With a little preparation and some research prior to an interview, it is relatively easy to gain the perspective needed from individuals to write a well thought out feature article that not only stimulates the reader’s mind but informs the heart as well. It is our hope, that these stories inspire others and opens the door into other’s lives thus gaining a viewpoint one would not have otherwise.
There are, however, some lives whose stories are dabbled with challenge - and no amount of planning and research can prepare the writer to capture the richness of that individual’s journey. In this week’s publication, the story that made me stop in my tracks was my interview with five-year-old Griffin Cochrane and his family. Griffin, who has leukemia, will receive a portion of the funds raised by the 10th annual Kelli’s 5K.
At the present time, Griffin is in the midst of a daunting three-and one-half year chemotherapy treatment program. I try to tread lightly in these types of interviews. “Do I ask too many personal questions,” I asked Melissa Hutchinson after the Cockrane family left our meeting. Melissa is Kelli’s mother of which the 5K is named. Melissa has received the brunt of my stumbling in the dark Q/A sessions a multitude of times, so I trusted her feedback.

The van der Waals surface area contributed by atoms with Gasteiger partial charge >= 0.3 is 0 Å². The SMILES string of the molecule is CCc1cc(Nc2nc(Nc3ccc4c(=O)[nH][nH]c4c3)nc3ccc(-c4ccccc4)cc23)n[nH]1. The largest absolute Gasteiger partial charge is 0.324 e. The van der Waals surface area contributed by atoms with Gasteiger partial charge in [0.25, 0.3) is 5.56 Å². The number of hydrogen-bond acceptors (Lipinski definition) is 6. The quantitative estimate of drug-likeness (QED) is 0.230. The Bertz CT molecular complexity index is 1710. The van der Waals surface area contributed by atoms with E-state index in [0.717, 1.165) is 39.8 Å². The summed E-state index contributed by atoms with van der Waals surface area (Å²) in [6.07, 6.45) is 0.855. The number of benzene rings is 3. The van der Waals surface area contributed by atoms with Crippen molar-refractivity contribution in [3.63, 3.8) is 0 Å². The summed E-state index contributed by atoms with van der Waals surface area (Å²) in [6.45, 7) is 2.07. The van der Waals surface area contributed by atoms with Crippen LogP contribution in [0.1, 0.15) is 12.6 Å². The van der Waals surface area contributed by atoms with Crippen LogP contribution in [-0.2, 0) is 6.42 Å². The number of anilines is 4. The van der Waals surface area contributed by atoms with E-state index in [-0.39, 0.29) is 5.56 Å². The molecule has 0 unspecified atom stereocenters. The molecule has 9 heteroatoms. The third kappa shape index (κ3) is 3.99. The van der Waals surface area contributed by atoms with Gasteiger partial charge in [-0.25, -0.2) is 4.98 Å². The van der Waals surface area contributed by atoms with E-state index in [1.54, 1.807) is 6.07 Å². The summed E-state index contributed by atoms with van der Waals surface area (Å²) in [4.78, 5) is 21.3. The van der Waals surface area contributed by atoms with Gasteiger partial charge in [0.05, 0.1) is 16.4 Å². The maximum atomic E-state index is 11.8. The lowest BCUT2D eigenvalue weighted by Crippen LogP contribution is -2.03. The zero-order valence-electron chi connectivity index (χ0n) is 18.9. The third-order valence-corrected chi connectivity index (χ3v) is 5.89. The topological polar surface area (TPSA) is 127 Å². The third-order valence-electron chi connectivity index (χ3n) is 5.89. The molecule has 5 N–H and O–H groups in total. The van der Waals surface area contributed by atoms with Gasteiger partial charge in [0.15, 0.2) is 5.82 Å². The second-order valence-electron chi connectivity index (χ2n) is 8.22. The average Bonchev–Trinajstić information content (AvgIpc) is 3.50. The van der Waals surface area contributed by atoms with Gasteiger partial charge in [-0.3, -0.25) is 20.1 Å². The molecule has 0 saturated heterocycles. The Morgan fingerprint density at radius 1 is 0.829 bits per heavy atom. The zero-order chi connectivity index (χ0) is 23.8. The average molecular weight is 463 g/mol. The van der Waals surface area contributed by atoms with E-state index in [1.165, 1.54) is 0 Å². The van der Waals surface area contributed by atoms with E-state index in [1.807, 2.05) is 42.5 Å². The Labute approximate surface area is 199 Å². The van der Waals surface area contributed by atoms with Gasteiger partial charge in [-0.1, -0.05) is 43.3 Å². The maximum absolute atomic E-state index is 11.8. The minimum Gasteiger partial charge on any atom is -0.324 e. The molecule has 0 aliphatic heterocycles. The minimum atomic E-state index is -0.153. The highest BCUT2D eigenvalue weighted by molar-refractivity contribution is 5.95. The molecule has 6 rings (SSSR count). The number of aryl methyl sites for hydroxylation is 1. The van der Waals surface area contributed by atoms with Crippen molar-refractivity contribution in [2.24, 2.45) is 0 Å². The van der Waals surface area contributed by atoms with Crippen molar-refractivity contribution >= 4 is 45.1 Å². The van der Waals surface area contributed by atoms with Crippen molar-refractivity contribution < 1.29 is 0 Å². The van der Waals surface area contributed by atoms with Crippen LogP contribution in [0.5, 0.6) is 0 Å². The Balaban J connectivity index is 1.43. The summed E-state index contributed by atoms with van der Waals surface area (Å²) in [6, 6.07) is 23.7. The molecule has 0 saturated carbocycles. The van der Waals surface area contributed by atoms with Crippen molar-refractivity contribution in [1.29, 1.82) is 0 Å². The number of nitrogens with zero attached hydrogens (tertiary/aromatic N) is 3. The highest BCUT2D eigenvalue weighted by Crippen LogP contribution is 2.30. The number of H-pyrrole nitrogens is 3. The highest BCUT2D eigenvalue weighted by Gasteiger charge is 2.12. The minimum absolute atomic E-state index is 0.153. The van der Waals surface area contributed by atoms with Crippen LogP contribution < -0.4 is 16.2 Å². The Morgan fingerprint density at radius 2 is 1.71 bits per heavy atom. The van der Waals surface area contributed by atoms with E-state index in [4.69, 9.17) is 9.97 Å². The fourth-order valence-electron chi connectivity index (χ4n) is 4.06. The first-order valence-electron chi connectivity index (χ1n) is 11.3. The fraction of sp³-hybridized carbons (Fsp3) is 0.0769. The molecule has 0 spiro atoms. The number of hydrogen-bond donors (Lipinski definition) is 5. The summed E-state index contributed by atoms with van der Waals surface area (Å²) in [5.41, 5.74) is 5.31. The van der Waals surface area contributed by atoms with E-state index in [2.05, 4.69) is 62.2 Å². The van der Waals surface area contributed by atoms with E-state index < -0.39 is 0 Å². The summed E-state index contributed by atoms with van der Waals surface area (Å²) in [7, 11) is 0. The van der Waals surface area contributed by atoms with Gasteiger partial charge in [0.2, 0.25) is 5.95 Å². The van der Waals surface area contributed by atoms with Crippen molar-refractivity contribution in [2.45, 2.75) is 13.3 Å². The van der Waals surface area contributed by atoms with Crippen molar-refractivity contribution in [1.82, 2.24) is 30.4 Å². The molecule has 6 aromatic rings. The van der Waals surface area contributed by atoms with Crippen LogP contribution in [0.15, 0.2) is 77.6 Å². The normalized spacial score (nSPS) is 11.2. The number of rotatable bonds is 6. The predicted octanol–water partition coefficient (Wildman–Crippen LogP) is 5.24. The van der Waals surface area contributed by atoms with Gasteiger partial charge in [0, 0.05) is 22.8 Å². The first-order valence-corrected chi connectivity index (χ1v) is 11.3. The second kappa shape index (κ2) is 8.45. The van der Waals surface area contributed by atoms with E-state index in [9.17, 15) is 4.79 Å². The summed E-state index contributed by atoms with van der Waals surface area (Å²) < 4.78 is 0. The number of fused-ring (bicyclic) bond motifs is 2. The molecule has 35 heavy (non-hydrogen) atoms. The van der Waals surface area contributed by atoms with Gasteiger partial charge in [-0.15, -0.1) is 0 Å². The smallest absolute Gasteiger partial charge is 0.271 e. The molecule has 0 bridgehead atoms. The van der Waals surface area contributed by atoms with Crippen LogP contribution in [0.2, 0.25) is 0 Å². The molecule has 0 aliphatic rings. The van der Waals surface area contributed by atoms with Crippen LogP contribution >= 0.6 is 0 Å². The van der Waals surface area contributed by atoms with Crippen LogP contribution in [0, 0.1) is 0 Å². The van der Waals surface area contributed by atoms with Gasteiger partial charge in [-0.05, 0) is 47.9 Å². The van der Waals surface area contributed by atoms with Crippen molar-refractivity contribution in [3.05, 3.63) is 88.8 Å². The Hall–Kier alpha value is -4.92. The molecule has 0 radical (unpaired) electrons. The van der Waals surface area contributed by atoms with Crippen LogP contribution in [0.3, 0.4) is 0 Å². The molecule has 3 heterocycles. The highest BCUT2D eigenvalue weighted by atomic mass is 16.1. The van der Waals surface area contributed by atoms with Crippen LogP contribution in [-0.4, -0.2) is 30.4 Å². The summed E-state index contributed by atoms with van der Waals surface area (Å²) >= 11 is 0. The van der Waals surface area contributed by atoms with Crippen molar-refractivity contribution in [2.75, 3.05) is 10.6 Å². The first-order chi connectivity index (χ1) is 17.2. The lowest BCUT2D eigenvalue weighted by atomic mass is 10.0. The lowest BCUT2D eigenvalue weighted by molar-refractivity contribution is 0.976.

“I remember the first time you interviewed me; it was so painful. But then I read the article afterwards….and….” she then touched her heart to signify that I was able to capture a bit of the truth. I secretly hoped Griffin’s mother and family would feel the same way.
One thing I’ve noticed when I interview people going through extraordinarily painful circumstances is that I have never once, in the almost four years of writing for The Windham Eagle newspaper, heard the question: “Why me?” Not once.
In her book, “An Alter in the World”, Barbara Brown Taylor points out something important regarding that question many of us have asked at one time or another when life throws us excruciating curveballs. “[This] is a natural question to ask when you are in pain, but they are just as relevant when you are in pleasure. Who deserves a warm bath on a cold night after a hard day’s work? Who has earned the smell of a loved one, embracing you on your first night back at home?”
In 53 years, I’ve never had surgery or spent one night in the hospital. Why me? I can see the purple hues of a fall sunset with my own eyes. Why me? I can hear a cardinal in the background as I type this Insight. Why me? I can smell the earth when I walk in the nature preserve near my home. Why me? What did I do to deserve these wonderful things? I don’t know the answers except that I now know that on those painful “stub your toe” sort of days, I won’t be as quick to ask the question, “Why me?”